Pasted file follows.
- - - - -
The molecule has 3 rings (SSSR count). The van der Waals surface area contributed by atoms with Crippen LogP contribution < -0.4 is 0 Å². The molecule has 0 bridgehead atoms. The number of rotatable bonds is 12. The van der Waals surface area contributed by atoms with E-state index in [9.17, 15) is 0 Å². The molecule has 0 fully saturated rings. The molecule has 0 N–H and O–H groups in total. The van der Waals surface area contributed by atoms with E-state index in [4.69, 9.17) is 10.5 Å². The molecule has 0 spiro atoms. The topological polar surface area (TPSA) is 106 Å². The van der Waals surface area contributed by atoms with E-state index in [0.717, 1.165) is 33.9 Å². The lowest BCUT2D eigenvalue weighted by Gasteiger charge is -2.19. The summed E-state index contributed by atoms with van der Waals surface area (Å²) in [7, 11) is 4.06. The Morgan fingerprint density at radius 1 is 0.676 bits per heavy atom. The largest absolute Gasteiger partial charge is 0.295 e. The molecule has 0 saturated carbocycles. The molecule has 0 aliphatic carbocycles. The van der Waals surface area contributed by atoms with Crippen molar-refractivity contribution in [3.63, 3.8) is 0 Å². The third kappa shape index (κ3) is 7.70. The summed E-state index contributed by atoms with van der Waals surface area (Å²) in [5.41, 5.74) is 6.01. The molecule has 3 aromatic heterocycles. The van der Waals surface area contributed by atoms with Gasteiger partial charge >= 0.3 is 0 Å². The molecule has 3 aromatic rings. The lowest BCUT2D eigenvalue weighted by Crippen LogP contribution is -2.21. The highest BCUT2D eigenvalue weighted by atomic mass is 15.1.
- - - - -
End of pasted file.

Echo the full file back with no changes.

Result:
The molecule has 3 rings (SSSR count). The van der Waals surface area contributed by atoms with Crippen LogP contribution < -0.4 is 0 Å². The molecule has 0 bridgehead atoms. The number of rotatable bonds is 12. The van der Waals surface area contributed by atoms with E-state index in [9.17, 15) is 0 Å². The molecule has 0 fully saturated rings. The molecule has 0 N–H and O–H groups in total. The van der Waals surface area contributed by atoms with E-state index in [4.69, 9.17) is 10.5 Å². The molecule has 0 spiro atoms. The topological polar surface area (TPSA) is 106 Å². The van der Waals surface area contributed by atoms with E-state index in [0.717, 1.165) is 33.9 Å². The lowest BCUT2D eigenvalue weighted by Gasteiger charge is -2.19. The summed E-state index contributed by atoms with van der Waals surface area (Å²) in [7, 11) is 4.06. The Morgan fingerprint density at radius 1 is 0.676 bits per heavy atom. The largest absolute Gasteiger partial charge is 0.295 e. The molecule has 0 saturated carbocycles. The molecule has 0 aliphatic carbocycles. The van der Waals surface area contributed by atoms with Crippen molar-refractivity contribution in [3.63, 3.8) is 0 Å². The third kappa shape index (κ3) is 7.70. The summed E-state index contributed by atoms with van der Waals surface area (Å²) in [5.41, 5.74) is 6.01. The molecule has 3 aromatic heterocycles. The van der Waals surface area contributed by atoms with Gasteiger partial charge >= 0.3 is 0 Å². The molecule has 3 aromatic rings. The lowest BCUT2D eigenvalue weighted by Crippen LogP contribution is -2.21. The highest BCUT2D eigenvalue weighted by atomic mass is 15.1.